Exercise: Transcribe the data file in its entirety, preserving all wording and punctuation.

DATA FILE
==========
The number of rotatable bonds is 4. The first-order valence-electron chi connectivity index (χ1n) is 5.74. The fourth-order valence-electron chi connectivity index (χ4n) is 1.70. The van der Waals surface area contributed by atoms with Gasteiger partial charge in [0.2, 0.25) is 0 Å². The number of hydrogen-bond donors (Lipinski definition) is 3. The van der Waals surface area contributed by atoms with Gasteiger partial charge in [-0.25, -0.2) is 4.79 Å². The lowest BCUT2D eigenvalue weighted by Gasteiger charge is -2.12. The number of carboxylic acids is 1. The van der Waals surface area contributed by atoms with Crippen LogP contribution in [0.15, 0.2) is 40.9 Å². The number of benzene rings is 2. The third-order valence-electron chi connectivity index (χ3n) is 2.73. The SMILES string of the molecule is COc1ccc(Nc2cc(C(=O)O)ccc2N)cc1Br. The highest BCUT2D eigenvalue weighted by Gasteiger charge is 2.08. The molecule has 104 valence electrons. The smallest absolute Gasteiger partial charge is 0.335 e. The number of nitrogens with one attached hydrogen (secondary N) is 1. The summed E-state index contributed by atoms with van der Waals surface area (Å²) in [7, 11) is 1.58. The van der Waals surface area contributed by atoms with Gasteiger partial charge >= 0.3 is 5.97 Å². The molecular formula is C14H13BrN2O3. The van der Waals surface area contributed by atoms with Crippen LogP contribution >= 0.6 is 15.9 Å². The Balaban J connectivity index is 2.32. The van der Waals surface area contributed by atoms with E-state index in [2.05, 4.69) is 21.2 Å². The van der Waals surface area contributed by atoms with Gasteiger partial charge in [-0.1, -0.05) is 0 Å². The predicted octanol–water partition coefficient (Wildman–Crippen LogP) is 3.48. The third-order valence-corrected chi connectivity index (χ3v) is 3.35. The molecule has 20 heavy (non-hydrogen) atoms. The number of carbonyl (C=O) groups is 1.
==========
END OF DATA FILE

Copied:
The number of rotatable bonds is 4. The first-order valence-electron chi connectivity index (χ1n) is 5.74. The fourth-order valence-electron chi connectivity index (χ4n) is 1.70. The van der Waals surface area contributed by atoms with Gasteiger partial charge in [0.2, 0.25) is 0 Å². The number of hydrogen-bond donors (Lipinski definition) is 3. The van der Waals surface area contributed by atoms with Gasteiger partial charge in [-0.25, -0.2) is 4.79 Å². The lowest BCUT2D eigenvalue weighted by Gasteiger charge is -2.12. The number of carboxylic acids is 1. The van der Waals surface area contributed by atoms with Crippen LogP contribution in [0.15, 0.2) is 40.9 Å². The number of benzene rings is 2. The third-order valence-electron chi connectivity index (χ3n) is 2.73. The SMILES string of the molecule is COc1ccc(Nc2cc(C(=O)O)ccc2N)cc1Br. The highest BCUT2D eigenvalue weighted by Gasteiger charge is 2.08. The molecule has 104 valence electrons. The smallest absolute Gasteiger partial charge is 0.335 e. The number of nitrogens with one attached hydrogen (secondary N) is 1. The summed E-state index contributed by atoms with van der Waals surface area (Å²) in [7, 11) is 1.58. The van der Waals surface area contributed by atoms with Gasteiger partial charge >= 0.3 is 5.97 Å². The molecular formula is C14H13BrN2O3. The van der Waals surface area contributed by atoms with Crippen LogP contribution >= 0.6 is 15.9 Å². The Balaban J connectivity index is 2.32. The van der Waals surface area contributed by atoms with E-state index in [2.05, 4.69) is 21.2 Å². The van der Waals surface area contributed by atoms with Gasteiger partial charge in [-0.1, -0.05) is 0 Å². The predicted octanol–water partition coefficient (Wildman–Crippen LogP) is 3.48. The third-order valence-corrected chi connectivity index (χ3v) is 3.35. The molecule has 20 heavy (non-hydrogen) atoms. The number of carbonyl (C=O) groups is 1.